ENSO Activity and Climate Change
Langton, S.J., Linsley, B.K., Robinson, R.S., Rosenthal, Y., Oppo, D.W., Eglinton, T.I., Howe, SS., Djajadihardja, Y.S. and Syamsudin, F. 2008. 3500 yr record of centennial-scale climate variability from the Western Pacific Warm Pool. Geology 36: 795-798.
Among other things, the authors report that "basin stagnation, signaling less El Niño-like conditions, occurred during the time frame of the Medieval Warm Period (MWP), from ca. 1000 to 750 years BP," which was "followed by an increase in El Niño activity that culminated at the beginning of the Little Ice Age ca. 700 years BP." Thereafter, their record suggests that "the remainder of the Little Ice Age was characterized by a steady decrease in El Niño activity with warming and freshening of the surface water that continued to the present." In addition, they say that "the chronology of flood deposits in Laguna Pallcacocha, Ecuador (Moy et al., 2002; Rodbell et al., 1999), attributed to intense El Niño events, shows similar century-scale periods of increased [and decreased] El Niño frequency."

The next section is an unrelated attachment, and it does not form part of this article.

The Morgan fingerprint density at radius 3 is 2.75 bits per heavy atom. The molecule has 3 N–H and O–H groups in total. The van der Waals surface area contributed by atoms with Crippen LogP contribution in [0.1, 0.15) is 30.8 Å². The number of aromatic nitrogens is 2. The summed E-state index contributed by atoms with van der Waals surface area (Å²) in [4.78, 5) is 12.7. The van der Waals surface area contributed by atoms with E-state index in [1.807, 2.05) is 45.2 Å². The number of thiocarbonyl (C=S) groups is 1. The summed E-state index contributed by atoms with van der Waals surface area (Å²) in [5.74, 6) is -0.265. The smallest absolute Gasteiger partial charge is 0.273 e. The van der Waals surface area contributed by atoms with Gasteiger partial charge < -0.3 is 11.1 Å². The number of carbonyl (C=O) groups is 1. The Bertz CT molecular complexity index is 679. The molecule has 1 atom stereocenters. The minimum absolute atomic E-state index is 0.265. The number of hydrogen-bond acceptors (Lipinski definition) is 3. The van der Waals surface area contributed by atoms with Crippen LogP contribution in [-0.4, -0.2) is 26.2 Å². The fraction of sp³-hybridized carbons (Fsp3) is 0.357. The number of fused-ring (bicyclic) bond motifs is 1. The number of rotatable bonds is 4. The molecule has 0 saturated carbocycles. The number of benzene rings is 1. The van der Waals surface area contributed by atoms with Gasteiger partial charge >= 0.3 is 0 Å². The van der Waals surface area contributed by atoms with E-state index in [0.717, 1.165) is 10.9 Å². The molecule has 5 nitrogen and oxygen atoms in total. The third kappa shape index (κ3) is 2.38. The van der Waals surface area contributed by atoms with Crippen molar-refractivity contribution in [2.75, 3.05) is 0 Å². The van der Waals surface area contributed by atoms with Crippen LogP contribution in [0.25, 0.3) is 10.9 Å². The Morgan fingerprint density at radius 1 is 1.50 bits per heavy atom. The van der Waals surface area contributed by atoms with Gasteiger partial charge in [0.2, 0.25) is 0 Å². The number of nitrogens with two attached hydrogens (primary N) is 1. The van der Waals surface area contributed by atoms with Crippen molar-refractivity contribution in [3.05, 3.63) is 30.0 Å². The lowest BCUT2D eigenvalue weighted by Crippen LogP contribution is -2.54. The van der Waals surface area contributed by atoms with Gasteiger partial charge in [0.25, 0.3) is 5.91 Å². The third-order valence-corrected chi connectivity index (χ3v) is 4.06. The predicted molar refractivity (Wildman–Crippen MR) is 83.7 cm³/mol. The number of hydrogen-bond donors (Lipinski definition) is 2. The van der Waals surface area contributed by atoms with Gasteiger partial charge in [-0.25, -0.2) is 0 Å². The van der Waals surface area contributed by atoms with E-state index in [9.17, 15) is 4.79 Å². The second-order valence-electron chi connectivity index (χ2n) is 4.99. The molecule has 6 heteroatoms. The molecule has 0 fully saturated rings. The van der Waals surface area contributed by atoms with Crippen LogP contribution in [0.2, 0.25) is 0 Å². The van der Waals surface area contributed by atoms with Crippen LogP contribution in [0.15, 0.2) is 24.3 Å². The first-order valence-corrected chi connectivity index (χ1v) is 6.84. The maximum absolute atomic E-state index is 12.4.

The nine researchers conclude that "the finding of similar century-scale variability in climate archives from two El Niño-sensitive regions on opposite sides of the tropical Pacific strongly suggests that they are dominated by the low-frequency variability of ENSO-related changes in the mean state of the surface ocean in [the] equatorial Pacific." And that "century-scale variability," as they describe it, suggests that global warming typically tends to retard El Nino activity, while global cooling tends to promote it.
Moy, C.M., Seltzer, G.O., Rodbell, D.T. and Anderson, D.M. 2002. Variability of El Niño/Southern Oscillation activity at millennial timescales during the Holocene epoch. Nature 420: 162-165.
Rodbell, D.T., Enfield, D.B., Newman, J.H., Seltzer, G.O., Anderson, D.M. and Abbott, M.B. 1999. An ~15,000-year record of El Niño-driven alluviation in southwestern Ecuador. Science 283: 516-520.